The energy sector is emerging as a major force in mineral markets, according to the IEA report. Until the mid-2010s, for most minerals, the energy sector represented a small part of total demand. However, as energy transitions gather pace, clean energy technologies are becoming the fastest-growing segment of mineral demand. In a scenario that meets the Paris Agreement goals, their share of total demand rises significantly over the next two decades to over 40% for copper and rare earth elements, 60-70% for nickel and cobalt, and almost 90% for lithium. EVs and battery storage have already displaced consumer electronics to become the largest consumer of lithium and will take over from stainless steel as the largest end user of nickel by 2040.

As countries accelerate their efforts to reduce emissions, they also need to make sure that energy systems remain resilient and secure, the IEA report said.

“Today’s international energy security mechanisms are designed to provide insurance against the risks of disruptions or price spikes in hydrocarbons supply, oil in particular. Minerals offer a different and distinct set of challenges, but their rising importance in a decarbonising energy system requires energy policy makers to expand their horizons and consider potential new vulnerabilities. Concerns about price volatility and security of supply do not disappear in an electrified, renewables-rich energy system.”

A concerted effort to reach the goals of the Paris Agreement would mean a quadrupling of mineral requirements for clean energy technologies by 2040, the IEA said. An even faster transition, to reach net-zero globally by 2050, would require six times more mineral inputs in 2040 than today.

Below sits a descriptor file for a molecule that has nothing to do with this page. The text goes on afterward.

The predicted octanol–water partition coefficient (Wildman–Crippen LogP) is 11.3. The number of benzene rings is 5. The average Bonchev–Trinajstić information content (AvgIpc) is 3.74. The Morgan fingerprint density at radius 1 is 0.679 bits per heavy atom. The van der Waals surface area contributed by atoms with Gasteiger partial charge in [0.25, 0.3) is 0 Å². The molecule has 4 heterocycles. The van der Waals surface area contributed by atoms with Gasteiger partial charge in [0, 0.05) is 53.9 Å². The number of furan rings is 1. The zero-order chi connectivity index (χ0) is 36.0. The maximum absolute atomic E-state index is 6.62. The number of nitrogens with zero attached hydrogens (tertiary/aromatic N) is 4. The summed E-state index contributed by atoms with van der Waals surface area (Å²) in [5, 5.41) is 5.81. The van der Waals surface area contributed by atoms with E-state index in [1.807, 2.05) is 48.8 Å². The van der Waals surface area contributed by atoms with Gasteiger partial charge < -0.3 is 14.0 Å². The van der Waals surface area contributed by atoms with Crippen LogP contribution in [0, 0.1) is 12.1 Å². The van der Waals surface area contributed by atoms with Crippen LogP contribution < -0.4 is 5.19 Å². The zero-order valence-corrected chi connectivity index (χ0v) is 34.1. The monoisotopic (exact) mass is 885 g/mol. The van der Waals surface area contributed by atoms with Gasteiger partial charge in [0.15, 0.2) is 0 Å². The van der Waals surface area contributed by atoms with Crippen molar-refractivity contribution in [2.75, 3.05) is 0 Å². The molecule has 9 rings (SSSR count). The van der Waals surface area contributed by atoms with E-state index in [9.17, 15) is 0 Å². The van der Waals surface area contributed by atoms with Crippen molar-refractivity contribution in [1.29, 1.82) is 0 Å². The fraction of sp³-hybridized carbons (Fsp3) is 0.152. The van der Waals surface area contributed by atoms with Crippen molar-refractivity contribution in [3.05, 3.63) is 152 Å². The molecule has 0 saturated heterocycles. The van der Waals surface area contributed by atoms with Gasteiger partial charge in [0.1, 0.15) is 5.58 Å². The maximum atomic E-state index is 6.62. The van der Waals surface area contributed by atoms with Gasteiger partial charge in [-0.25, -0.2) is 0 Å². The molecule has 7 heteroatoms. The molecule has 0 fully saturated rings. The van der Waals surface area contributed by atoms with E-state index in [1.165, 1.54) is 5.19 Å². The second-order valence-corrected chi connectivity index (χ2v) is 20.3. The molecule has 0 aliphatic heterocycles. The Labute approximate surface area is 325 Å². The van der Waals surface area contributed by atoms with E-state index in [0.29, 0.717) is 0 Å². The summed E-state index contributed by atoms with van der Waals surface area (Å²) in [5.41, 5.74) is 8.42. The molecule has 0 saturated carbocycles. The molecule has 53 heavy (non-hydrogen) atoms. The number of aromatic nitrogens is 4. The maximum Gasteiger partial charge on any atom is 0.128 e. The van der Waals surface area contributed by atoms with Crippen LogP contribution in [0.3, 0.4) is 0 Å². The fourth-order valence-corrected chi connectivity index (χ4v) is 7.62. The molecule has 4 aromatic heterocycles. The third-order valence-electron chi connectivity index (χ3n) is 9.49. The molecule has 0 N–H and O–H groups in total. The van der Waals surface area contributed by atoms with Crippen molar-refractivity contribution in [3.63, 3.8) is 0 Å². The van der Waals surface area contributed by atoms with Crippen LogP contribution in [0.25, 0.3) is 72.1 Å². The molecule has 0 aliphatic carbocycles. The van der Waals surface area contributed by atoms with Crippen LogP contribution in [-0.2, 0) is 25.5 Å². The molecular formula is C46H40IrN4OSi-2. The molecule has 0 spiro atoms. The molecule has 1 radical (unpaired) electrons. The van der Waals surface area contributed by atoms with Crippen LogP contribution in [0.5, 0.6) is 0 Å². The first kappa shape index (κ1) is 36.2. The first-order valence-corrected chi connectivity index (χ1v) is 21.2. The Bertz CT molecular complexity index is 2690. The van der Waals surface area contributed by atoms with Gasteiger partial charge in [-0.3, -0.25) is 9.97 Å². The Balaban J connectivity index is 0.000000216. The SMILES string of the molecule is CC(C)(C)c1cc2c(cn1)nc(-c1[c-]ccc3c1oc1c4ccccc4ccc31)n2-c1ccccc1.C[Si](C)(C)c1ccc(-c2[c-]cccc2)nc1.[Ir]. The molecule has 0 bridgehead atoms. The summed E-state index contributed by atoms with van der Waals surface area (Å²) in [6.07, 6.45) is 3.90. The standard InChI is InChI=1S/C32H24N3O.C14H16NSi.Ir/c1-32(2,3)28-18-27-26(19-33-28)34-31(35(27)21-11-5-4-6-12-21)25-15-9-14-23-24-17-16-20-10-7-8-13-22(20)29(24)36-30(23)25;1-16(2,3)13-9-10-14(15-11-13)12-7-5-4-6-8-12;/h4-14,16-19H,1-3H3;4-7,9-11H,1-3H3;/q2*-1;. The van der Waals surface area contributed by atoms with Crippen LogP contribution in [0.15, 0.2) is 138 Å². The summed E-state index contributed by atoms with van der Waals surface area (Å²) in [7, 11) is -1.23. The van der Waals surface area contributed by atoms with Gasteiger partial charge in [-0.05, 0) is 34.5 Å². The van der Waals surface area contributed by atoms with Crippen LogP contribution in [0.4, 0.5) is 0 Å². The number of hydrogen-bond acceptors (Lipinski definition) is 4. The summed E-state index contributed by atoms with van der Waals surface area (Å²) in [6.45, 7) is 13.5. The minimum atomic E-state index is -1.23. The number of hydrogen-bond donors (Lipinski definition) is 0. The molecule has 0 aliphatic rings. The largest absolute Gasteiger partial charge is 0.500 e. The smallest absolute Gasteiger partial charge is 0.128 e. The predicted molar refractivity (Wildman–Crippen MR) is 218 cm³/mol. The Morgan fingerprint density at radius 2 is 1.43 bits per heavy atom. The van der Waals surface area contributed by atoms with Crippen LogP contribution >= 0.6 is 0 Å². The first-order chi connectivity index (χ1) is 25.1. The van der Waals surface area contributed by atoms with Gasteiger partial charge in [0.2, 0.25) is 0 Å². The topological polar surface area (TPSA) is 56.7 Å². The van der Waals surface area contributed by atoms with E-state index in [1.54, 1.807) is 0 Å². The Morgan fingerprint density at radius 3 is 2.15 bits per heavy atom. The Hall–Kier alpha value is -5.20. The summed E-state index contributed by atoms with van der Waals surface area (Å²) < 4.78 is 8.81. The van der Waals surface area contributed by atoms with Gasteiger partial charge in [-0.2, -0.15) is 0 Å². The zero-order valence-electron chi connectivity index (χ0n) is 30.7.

In climate-driven scenarios, mineral demand for use in EVs and battery storage is a major force, growing at least 30 times to 2040. Lithium sees the fastest growth, with demand growing by over 40 times in the IEA Sustainable Development Scenario (SDS) by 2040, followed by graphite, cobalt and nickel (around 20-25 times). The expansion of electricity networks means that copper demand for grid lines more than doubles over the same period.

The rise of low-carbon power generation to meet climate goals also means a tripling of mineral demand from this sector by 2040. Wind takes the lead, bolstered by material-intensive offshore wind. Solar PV follows closely, due to the sheer volume of capacity that is added. Hydropower, biomass and nuclear make only minor contributions given their comparatively low mineral requirements. In other sectors, the rapid growth of hydrogen as an energy carrier underpins major growth in demand for nickel and zirconium for electrolysers, and for platinum-group metals for fuel cells.

The prospect of a rapid rise in demand for critical minerals poses huge questions about the availability and reliability of supply, the IEA says. Some minerals such as lithium raw material and cobalt are expected to be in surplus in the near term, while lithium chemical, battery-grade nickel and key rare earth elements (e.g. neodymium, dysprosium) might face tight supply in the years ahead. Long term, expected supply from existing mines and projects under construction is estimated to meet only half of projected lithium and cobalt requirements and 80% of copper needs by 2030.

The IEA report identified several vulnerabilities that may increase the possibility of market tightness and greater price volatility: